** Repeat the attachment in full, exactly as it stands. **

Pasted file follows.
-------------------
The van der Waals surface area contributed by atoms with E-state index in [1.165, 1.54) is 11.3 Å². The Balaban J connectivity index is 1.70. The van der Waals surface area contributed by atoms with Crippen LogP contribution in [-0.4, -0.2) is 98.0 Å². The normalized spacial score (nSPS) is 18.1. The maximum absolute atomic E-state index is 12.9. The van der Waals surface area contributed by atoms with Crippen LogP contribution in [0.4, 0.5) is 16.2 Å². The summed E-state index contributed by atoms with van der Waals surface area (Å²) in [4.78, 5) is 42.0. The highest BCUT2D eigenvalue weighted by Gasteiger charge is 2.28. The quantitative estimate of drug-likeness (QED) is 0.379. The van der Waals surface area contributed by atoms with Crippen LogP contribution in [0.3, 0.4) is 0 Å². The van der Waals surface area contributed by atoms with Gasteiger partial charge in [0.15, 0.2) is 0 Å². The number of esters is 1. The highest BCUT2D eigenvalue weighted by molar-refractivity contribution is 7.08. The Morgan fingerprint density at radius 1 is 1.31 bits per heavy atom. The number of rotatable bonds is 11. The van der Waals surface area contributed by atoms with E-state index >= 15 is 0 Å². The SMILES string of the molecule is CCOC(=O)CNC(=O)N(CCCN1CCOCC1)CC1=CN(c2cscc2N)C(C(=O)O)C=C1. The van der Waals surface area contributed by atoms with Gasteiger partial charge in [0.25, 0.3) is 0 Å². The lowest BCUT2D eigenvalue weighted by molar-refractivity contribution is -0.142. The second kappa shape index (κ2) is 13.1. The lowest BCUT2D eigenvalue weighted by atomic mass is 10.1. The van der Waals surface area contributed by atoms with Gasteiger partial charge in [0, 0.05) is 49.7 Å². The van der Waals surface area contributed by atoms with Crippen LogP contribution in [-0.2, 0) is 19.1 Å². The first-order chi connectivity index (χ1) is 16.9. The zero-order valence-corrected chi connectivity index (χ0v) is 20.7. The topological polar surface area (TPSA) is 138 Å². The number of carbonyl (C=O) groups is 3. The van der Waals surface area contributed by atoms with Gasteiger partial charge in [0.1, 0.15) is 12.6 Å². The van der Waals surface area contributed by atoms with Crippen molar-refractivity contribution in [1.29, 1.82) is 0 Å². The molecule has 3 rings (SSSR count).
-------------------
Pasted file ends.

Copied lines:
The van der Waals surface area contributed by atoms with E-state index in [1.165, 1.54) is 11.3 Å². The Balaban J connectivity index is 1.70. The van der Waals surface area contributed by atoms with Crippen LogP contribution in [-0.4, -0.2) is 98.0 Å². The normalized spacial score (nSPS) is 18.1. The maximum absolute atomic E-state index is 12.9. The van der Waals surface area contributed by atoms with Crippen LogP contribution in [0.4, 0.5) is 16.2 Å². The summed E-state index contributed by atoms with van der Waals surface area (Å²) in [4.78, 5) is 42.0. The highest BCUT2D eigenvalue weighted by Gasteiger charge is 2.28. The quantitative estimate of drug-likeness (QED) is 0.379. The van der Waals surface area contributed by atoms with Crippen LogP contribution in [0.3, 0.4) is 0 Å². The van der Waals surface area contributed by atoms with Gasteiger partial charge in [0.15, 0.2) is 0 Å². The number of esters is 1. The highest BCUT2D eigenvalue weighted by molar-refractivity contribution is 7.08. The Morgan fingerprint density at radius 1 is 1.31 bits per heavy atom. The number of rotatable bonds is 11. The van der Waals surface area contributed by atoms with E-state index >= 15 is 0 Å². The SMILES string of the molecule is CCOC(=O)CNC(=O)N(CCCN1CCOCC1)CC1=CN(c2cscc2N)C(C(=O)O)C=C1. The van der Waals surface area contributed by atoms with Gasteiger partial charge in [0.25, 0.3) is 0 Å². The lowest BCUT2D eigenvalue weighted by molar-refractivity contribution is -0.142. The second kappa shape index (κ2) is 13.1. The lowest BCUT2D eigenvalue weighted by atomic mass is 10.1. The van der Waals surface area contributed by atoms with Gasteiger partial charge in [0, 0.05) is 49.7 Å². The van der Waals surface area contributed by atoms with Crippen LogP contribution in [-0.2, 0) is 19.1 Å². The first-order chi connectivity index (χ1) is 16.9. The zero-order valence-corrected chi connectivity index (χ0v) is 20.7. The topological polar surface area (TPSA) is 138 Å². The number of carbonyl (C=O) groups is 3. The van der Waals surface area contributed by atoms with Gasteiger partial charge in [0.1, 0.15) is 12.6 Å². The van der Waals surface area contributed by atoms with Crippen molar-refractivity contribution in [1.29, 1.82) is 0 Å². The molecule has 3 rings (SSSR count).